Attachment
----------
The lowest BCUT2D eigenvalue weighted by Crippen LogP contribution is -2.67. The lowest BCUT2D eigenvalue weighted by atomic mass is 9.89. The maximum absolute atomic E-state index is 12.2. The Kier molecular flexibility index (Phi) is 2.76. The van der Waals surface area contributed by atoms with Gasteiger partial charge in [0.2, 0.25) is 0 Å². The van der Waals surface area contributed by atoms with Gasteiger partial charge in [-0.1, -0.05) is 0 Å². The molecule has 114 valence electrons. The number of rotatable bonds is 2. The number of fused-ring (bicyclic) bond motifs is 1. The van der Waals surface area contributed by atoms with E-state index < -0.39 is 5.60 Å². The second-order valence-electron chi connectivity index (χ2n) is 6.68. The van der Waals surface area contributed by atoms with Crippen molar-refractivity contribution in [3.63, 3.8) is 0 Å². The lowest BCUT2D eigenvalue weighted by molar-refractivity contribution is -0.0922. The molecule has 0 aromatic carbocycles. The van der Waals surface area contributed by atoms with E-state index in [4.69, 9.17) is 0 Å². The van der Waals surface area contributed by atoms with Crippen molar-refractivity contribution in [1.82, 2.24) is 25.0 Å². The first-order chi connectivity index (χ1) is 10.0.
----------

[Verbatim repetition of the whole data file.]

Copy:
The lowest BCUT2D eigenvalue weighted by Crippen LogP contribution is -2.67. The lowest BCUT2D eigenvalue weighted by atomic mass is 9.89. The maximum absolute atomic E-state index is 12.2. The Kier molecular flexibility index (Phi) is 2.76. The van der Waals surface area contributed by atoms with Gasteiger partial charge in [0.2, 0.25) is 0 Å². The van der Waals surface area contributed by atoms with Gasteiger partial charge in [-0.1, -0.05) is 0 Å². The molecule has 114 valence electrons. The number of rotatable bonds is 2. The number of fused-ring (bicyclic) bond motifs is 1. The van der Waals surface area contributed by atoms with E-state index < -0.39 is 5.60 Å². The second-order valence-electron chi connectivity index (χ2n) is 6.68. The van der Waals surface area contributed by atoms with Crippen molar-refractivity contribution in [3.63, 3.8) is 0 Å². The lowest BCUT2D eigenvalue weighted by molar-refractivity contribution is -0.0922. The molecule has 0 aromatic carbocycles. The van der Waals surface area contributed by atoms with E-state index in [4.69, 9.17) is 0 Å². The van der Waals surface area contributed by atoms with Crippen molar-refractivity contribution in [1.82, 2.24) is 25.0 Å². The first-order chi connectivity index (χ1) is 10.0.